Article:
Learned disability

“Can you help me put my socks on?” Asks my eldest daughter nonchalantly, as we were getting ready to leave.

I have made a mistake. But it’s not too late to fix. I have catered to her benign requests, more this last years that in the first years together. 

I have been told or I read that our older kids will revert in their behavior, apparent needs and requests, when they get a younger sibling. They want to feel the same amount or kind of attention as their sibling. This competition for mommy brought me to my knees in an emotional burnout. I wanted to soothe, heal, communicate love and nurture. But up to a point; then it’s more damaging than healthy. Why would a kid make an effort if things are catered to them? It takes intentionality in wise parenting. It doesn’t happen naturally, even for the wisest and most balanced people. We evolve. Kids evolve. We all adapt. 

Jackie wears a corset and I saw her struggle with her shoes, and socks, and sometimes even clothes. Most of the time she is independent, self sufficient, and very able bodied. I’m not saying it’s not inconvenient or that it is always comfortable but independence has its price. And we should strive for independence. 

On the circle of trust, I am more comfortable in giving them wings, in letting them go. I have made an effort to be warm and welcoming and helpful and it turns out I tilted the boat too much trying to compensate. My daughter saw the opportunity and started to take advantage. 

Take the questions for example. Mommy answers all the questions for years. But there comes a time a kid needs to figure out where they can look for answers other that demanding them from adults. The resources are abundant. Forcing your brain to think outside the box, and not just milking the adults of all their patience, demanding answers, it’s not sustainable. 

I have been brushing Jackie’s teeth for 6 years. She is nearly 9. This last year she’s taken it upon herself to brush without our help. And she even did it without reminding when at camp. Wow! That is quite the accomplishment! Getting dressed though, it’s a Skills that kids their age should not require assistance. I simply can’t find the physical strength to chase them or coerce them to put appropriate shoes, or jackets or pants when the weather or and outing requires it. 

Something that a friend (Corina Sandor) said at our last Mops came to mind with clarity. Learned disability is something everyone can develop. Often times husbands can develop it. Because we, their wives, criticize them or don’t let them do things around the house differently than us. We’ve been challenged to let husband and kids do the best they can, so they taste the satisfaction of contribution, belonging, ability, independence.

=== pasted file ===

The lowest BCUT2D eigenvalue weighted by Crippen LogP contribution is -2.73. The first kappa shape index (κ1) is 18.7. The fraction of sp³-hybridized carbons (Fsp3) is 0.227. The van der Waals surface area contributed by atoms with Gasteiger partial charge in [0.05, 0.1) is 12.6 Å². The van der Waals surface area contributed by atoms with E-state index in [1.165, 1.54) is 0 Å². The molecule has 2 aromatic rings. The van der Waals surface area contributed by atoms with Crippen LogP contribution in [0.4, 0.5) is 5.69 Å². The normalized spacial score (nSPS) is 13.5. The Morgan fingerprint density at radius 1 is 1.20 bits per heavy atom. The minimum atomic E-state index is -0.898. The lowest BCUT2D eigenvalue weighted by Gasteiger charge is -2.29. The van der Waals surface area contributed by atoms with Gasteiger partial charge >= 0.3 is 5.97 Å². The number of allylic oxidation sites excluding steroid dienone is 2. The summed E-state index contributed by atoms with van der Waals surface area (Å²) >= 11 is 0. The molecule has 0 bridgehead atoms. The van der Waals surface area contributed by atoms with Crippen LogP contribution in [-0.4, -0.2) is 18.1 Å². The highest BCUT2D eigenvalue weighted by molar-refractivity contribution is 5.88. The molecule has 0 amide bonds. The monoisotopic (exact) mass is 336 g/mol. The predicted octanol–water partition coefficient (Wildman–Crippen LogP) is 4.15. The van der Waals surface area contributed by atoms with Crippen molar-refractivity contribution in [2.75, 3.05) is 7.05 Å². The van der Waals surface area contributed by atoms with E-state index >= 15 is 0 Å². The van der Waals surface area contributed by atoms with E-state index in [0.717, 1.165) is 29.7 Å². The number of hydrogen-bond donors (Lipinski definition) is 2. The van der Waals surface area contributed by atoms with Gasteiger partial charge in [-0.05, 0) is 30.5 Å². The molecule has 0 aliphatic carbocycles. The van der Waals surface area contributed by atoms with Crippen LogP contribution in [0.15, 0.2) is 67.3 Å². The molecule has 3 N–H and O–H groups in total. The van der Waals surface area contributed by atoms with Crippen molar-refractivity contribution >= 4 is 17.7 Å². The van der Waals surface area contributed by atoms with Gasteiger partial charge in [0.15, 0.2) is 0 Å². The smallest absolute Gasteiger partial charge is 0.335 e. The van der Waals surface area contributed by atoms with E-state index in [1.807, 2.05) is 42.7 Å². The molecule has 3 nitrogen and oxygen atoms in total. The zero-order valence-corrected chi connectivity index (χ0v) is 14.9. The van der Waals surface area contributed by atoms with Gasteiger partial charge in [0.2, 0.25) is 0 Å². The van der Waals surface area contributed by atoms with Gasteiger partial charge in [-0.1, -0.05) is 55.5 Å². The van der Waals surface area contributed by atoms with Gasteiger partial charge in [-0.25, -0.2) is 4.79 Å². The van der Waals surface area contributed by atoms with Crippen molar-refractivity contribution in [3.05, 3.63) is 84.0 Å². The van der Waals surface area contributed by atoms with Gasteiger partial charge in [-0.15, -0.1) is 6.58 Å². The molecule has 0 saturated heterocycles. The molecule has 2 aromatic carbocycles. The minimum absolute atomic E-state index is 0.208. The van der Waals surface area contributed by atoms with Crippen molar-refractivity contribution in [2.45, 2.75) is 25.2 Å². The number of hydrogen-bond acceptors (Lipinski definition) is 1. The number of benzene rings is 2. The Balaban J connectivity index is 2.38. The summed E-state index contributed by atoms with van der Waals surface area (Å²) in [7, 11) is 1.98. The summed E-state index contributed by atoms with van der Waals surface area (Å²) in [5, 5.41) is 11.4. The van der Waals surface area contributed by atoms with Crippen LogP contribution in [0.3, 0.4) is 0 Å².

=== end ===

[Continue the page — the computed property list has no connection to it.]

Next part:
I have explained to Jackie daily, this week, that she is capable, able, and I won’t cause her to develop a learned disability. She may think I am not on her side, or that I’m a bad mother for not tying her shoelaces, or preparing her school backpack. On the last week I let her go with things missing from her backpack, as she didn’t prepare it the night before. If they don’t feel a little pain now, the natural consequences of not preparing, not packing, nor learning the dexterity of putting shoes on, it will hurt and be increasingly frustrating later. 

Because I love her, I need to let her taste the hardship of growing up today. 

I saw a kid without arms learning to feed himself with his feet. He was 2. He was slow but methodical. And he managed. To poke the fruit with the plastic fork and bring it to his mouth. If that kid can feed himself at age 2, without arms, then my 5 and 8 year old can damn sure feed themselves. 

I think we, as mothers, or as parents, need to embrace the discomfort of being called bad parents when in fact we are good parents. And keep at it. The girls asked for a movie last weekend. I said yes. (I’m making an effort to say yes as much as I can within reason, without regretting the consequences of exhaustion, overstimulation or sugar crash, and safety.)

Ivy and Jackie both hugged me saying I’m such a good mom. I may have a screw loose or I’m a glutton for disagreement, but I told them I’m not a good mom for saying yet to a movie. That’s inconsequential. I’m a good mom when they don’t agree with my decisions, when I put them to bed at a decent time, when I feed them healthy albeit not so popular meals, when I take them to the doctor despite their protests. Now they know. 

I don’t need to be liked to be a good mom. Most likely I won’t be popular for a lot of the times I swim against the current. And this is just the beginning. Bigger and more difficult decisions are up ahead. I’m learning now how it feels to not be popular but be good. It’s uncomfortable. But I know deep down I am doing right by then. So help me God!